In The Jesus I Never Knew, Philip Yancey shares an experience in which he was invited as one of 10 representatives of Christian faith to the city of New Orleans by a psychiatrist and author. Along with the 10 Christian believers were 10 practicing Muslims and 10 practicing Jews. The goal of the weekend was to learn more about each other’s faiths and at least talk through their differences. As part of the weekend experience, each group held a worship service while the others observed - Muslims on Friday, Jews on Saturday, and Christians on Sunday. After observing these worship services, Yancey relates what most struck him about the differences:
“The Muslim worship service consisted mostly of reverential prayers to the Almighty. The Jewish service incorporated readings from Psalms and the Torah and some warmhearted singing. Any of those elements can be found in a Christian service. What divided us from the others was the celebration of the Lord’s Supper. ‘This is my body, broken for you,’ our leader read, before distributing the bread - Christ’s body, the divergence point."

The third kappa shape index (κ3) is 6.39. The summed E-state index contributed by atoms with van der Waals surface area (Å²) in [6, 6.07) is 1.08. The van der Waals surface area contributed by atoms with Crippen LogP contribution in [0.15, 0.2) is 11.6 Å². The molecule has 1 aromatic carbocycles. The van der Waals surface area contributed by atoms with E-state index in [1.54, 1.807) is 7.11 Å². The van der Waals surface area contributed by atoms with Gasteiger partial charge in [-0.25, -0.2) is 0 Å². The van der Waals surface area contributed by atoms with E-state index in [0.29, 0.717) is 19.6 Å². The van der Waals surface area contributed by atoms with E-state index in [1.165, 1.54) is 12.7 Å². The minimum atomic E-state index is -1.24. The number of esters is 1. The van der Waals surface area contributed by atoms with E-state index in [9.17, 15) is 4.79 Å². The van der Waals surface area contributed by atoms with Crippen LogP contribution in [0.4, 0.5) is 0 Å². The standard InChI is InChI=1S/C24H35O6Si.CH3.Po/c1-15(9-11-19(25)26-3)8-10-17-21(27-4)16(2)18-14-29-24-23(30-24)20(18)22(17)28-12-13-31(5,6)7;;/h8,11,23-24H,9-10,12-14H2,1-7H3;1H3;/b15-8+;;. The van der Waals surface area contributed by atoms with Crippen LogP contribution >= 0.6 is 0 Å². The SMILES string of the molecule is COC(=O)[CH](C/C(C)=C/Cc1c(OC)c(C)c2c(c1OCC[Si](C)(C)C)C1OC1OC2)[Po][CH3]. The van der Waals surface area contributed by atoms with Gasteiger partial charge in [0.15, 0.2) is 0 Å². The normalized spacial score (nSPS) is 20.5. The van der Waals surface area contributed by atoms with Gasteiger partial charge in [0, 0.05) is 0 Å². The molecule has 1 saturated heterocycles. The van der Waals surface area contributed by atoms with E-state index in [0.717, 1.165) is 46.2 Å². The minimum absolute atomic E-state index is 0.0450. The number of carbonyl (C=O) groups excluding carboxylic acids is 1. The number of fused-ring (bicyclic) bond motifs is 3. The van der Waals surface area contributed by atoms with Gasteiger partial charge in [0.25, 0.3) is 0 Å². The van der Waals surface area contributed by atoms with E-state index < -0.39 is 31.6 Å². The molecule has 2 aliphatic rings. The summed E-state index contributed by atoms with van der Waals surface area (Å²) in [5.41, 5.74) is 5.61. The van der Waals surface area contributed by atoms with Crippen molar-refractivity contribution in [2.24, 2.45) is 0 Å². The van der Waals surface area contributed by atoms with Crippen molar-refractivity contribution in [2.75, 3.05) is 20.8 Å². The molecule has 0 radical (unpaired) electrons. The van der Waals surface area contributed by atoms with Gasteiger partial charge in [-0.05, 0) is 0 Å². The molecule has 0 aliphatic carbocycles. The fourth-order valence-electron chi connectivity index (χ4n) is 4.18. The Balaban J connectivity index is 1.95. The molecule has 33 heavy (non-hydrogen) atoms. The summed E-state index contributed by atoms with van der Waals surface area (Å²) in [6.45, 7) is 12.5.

What separates Christianity at its core is the belief in God incarnate - the belief that God has taken on a body. And as an extension, we believe that this body did what no other body could - make an atoning sacrifice as a substitution for all other human bodies throughout history.
And so our Sunday worship reflects this uniqueness of Christianity. When we share in the Lord’s Supper, we participate in an act of worship that is not understood by other faiths. We partake of the life-giving body of God Incarnate. We remember why the Almighty was willing to become one of us. So never forget that He is the reason we gather on the first day of the week to break bread together (Acts 20:7).
To His Glory,